A number of projects are creating searchable digital libraries of printed books. These include the Million Book Project, the Google Book project and similar eorts from Yahoo and Microsoft. Content-based on line book retrieval usually requires rst converting printed text into machine readable (e.g. ASCII) text using an optical character recognition (OCR) engine and then doing full text search on the results. Many of these books are old and there are a variety of processing steps that are required to create an end to end system. Changing any step (including the scanning process) can aect OCR performance and hence a good automatic statistical evaluation of OCR performance on book length material is needed. Evaluating OCR performance on the entire book is non-trivial. The only easily obtainable ground truth (the Gutenberg e-texts) must be automatically aligned with the OCR output over the entire length of a book. This may be viewed as equivalent to the problem of aligning two large (easily a million long) sequences. The problem is further complicated by OCR errors as well as the possibility of large chunks of missing material in one of the sequences. We propose a Hidden Markov Model (HMM) based hierarchical alignment algorithm to align OCR output and the ground truth for books. We believe this is the rst work to automatically align a whole book without using any book structure information. The alignment process works by breaking up the problem of aligning two long sequences into the problem of aligning many smaller subsequences. This can be rapidly and eectively done. Experimental results show that our hierarchical alignment approach works very well even if OCR output has a high recognition error rate. Finally, we evaluate the performance of a commercial OCR engine over a large dataset of books based on the alignment results.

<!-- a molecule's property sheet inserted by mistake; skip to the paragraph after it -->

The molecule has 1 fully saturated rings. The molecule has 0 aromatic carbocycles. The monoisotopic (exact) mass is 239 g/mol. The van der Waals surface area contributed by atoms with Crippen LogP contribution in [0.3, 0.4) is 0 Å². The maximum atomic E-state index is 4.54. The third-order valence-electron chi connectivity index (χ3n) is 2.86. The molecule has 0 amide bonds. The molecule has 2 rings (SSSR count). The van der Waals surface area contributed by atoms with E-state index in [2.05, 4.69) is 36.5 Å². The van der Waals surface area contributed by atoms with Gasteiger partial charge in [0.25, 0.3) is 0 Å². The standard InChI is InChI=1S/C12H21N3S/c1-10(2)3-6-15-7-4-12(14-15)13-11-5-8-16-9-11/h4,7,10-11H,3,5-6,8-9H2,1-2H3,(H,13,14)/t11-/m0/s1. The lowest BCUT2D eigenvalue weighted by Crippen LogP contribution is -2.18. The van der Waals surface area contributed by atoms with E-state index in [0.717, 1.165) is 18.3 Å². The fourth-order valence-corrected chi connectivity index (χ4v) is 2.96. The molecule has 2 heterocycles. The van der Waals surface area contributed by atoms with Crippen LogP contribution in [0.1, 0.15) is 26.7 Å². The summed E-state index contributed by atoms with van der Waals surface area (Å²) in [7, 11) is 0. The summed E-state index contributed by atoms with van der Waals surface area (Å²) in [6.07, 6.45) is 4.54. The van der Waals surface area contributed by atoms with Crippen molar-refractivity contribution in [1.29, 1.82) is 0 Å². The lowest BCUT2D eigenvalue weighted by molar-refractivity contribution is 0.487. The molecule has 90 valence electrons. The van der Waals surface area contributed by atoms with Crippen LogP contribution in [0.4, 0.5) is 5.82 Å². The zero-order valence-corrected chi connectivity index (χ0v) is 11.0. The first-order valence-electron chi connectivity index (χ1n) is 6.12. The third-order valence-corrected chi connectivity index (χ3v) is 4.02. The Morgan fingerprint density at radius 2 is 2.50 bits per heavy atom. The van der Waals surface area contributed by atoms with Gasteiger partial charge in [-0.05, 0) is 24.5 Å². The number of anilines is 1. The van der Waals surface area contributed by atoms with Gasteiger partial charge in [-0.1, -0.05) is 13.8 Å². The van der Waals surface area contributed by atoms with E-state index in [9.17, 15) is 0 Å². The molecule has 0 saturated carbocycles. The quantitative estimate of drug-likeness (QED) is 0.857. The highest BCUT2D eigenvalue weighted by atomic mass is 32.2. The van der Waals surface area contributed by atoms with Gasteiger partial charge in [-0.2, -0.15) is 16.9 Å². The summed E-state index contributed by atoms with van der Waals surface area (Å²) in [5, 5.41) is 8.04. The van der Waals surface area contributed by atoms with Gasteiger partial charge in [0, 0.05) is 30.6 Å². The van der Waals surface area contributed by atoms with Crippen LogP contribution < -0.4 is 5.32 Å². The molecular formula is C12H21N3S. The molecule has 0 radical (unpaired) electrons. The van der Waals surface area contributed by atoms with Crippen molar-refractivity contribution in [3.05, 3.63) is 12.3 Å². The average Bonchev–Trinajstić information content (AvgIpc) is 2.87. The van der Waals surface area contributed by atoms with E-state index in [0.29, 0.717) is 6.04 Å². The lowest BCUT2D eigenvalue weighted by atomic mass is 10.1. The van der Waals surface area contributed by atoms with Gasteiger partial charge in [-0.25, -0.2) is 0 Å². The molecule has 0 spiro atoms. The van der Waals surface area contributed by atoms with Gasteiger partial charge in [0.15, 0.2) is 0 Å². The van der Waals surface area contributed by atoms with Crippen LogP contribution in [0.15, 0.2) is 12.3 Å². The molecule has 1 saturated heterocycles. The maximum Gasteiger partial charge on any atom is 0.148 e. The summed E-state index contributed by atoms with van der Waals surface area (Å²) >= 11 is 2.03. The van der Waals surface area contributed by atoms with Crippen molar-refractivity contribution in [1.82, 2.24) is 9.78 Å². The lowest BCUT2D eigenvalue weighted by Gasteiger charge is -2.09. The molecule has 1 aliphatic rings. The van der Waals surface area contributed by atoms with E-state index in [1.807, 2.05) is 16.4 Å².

Feng, Shaolei, "A Hierarchical, HMMbased Accuracy for a Digital Library of Books" (2006). Computer Science Department Faculty Publication Series. 224.
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